When you need to know about the person, not the condition

An example of how a one-page profile can help empower a person with learning disabilities to be more assertive and assume greater control as well as helping raise their self-esteem.

Written by Sarah Macey

Mab's one-page profile

Mab’s one-page profile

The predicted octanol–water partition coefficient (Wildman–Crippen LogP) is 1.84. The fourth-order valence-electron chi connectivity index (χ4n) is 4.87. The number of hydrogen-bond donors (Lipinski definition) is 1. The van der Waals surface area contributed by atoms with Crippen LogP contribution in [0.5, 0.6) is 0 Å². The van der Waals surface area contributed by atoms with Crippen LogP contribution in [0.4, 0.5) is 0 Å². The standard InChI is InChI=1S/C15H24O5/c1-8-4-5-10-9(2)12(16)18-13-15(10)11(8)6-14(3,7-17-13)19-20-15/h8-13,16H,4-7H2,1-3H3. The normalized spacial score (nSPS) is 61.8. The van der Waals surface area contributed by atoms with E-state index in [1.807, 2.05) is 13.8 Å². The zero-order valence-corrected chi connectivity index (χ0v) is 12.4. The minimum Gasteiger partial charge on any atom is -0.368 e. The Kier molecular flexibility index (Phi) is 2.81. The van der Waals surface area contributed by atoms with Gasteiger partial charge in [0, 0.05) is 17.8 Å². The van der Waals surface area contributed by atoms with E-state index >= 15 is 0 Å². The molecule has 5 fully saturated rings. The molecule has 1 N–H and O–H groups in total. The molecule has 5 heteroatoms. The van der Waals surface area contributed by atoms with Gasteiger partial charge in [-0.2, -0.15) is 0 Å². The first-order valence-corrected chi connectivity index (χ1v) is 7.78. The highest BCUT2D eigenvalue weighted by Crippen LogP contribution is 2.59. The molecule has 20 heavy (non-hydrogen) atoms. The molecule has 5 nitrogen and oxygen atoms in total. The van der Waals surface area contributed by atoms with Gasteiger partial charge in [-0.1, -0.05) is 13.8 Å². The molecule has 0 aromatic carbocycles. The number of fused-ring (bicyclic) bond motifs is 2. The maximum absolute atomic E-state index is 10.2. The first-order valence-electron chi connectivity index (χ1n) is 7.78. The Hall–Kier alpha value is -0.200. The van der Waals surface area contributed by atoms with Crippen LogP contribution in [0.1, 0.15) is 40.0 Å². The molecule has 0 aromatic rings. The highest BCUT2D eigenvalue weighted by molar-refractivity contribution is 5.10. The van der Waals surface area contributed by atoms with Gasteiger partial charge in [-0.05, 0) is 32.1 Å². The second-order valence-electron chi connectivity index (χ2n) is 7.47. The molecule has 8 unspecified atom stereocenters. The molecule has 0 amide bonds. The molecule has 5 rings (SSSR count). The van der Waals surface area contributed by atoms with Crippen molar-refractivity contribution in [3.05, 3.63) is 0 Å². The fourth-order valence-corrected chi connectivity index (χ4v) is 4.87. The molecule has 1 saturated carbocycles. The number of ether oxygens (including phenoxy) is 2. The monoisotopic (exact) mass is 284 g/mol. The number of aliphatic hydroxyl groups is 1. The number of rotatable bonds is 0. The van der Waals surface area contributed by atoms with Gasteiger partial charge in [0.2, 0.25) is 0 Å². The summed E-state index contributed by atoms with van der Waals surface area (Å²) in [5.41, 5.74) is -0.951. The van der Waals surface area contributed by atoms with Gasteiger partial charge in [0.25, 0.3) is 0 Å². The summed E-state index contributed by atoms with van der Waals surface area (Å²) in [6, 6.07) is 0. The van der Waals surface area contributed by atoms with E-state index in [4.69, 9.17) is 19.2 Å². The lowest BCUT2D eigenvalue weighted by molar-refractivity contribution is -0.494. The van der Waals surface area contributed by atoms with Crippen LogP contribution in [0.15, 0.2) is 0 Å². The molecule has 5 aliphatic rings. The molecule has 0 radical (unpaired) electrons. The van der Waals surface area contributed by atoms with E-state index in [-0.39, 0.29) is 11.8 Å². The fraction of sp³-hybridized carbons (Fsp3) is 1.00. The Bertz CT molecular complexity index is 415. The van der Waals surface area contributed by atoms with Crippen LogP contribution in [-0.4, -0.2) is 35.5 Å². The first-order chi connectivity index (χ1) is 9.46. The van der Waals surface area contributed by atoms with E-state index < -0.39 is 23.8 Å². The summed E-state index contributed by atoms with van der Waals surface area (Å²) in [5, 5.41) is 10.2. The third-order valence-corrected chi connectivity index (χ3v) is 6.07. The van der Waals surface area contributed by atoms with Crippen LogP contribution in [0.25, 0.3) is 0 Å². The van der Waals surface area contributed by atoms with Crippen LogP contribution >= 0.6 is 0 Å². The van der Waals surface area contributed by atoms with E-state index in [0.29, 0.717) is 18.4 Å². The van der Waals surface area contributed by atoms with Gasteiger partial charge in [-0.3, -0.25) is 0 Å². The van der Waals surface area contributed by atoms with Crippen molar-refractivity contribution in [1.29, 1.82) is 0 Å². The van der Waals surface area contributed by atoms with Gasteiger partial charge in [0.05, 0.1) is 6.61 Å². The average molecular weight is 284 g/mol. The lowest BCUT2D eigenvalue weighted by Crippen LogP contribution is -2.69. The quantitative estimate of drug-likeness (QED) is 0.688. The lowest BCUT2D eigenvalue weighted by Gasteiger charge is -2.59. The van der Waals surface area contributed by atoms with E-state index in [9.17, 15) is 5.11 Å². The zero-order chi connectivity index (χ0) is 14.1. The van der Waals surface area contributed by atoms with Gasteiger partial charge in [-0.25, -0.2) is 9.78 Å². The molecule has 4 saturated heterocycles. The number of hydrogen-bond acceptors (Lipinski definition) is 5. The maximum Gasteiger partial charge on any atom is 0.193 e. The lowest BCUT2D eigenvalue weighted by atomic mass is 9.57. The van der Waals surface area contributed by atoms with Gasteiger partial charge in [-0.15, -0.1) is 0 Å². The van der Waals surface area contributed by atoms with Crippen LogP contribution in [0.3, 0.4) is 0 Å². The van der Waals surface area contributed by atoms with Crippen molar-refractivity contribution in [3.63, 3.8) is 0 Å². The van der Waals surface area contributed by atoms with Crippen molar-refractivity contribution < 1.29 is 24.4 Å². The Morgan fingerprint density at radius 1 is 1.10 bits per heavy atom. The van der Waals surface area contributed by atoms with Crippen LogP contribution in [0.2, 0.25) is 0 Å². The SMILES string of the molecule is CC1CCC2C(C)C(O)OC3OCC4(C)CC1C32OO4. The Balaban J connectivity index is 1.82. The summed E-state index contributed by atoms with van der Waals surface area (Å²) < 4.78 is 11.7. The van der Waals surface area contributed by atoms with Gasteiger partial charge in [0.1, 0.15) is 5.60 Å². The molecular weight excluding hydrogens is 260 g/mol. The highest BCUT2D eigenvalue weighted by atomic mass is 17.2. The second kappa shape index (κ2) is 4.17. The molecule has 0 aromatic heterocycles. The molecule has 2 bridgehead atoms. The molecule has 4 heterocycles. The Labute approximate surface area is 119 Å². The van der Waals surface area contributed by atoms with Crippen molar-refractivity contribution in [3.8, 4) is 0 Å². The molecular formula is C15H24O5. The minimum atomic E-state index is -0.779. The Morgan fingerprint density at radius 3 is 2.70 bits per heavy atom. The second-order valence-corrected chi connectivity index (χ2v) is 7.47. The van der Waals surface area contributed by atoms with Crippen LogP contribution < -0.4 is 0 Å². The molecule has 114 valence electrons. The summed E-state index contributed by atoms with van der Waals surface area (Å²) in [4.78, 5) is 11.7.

Mabs is a 49 year-old woman with a mild learning disability. She used to live with her parents but after a short respite stay in a residential service Mabs blossomed and her parents agreed to a permanent move 22 years ago. Mabs certainly knows what she wants to do. She enjoys shopping, going to Indian or Chinese restaurants, buying magazines and having the odd glass of wine. Mabs did not have a one-page profile when she moved from her parents’ house as they always structured her routines and knew her preferences.  The staff team at her new home created a very clinical profile for Mabs which focused on her specific needs, medical data and activity preferences. In early 2011, parental influence on Mabs waned due to their declining health, allowing Mabs to be more assertive and to assume control over more aspects of her life. She developed a one-page profile with her keyworker to help with this. The keyworker was encouraged to concentrate on developing a positive description of Mabs without reference to her medical or support needs. Mabs found it difficult to use words to describe herself, other than saying she was ‘gorgeous’.  She did not have the same difficulty when describing others, however.  The keyworker prompted Mabs by asking her what her mother and sister thought of her.  When this approach seemed to work, the questions were extended to include what Mabs thought the staff members might say about her. A written profile was created with a central photograph surrounded with personality words.  The profile also contained a list of the things that are important ‘for’ (to stay safe and healthy) and ‘to’ (to be happy and empowered) Mabs, the latter being far longer. Mabs’ one-page profile has definitely improved the view she has of herself.  In the ‘what people like and admire about me’ section Mabs is described as happy, thoughtful, helpful, sociable, independent, assertive, clever – the list goes on! The profile has helped to raise her self-esteem and feeling of well-being. From a staff perspective, the one-page profile reaffirms the view of Mabs as a lovely character, without the distraction of her health, behaviour or support needs.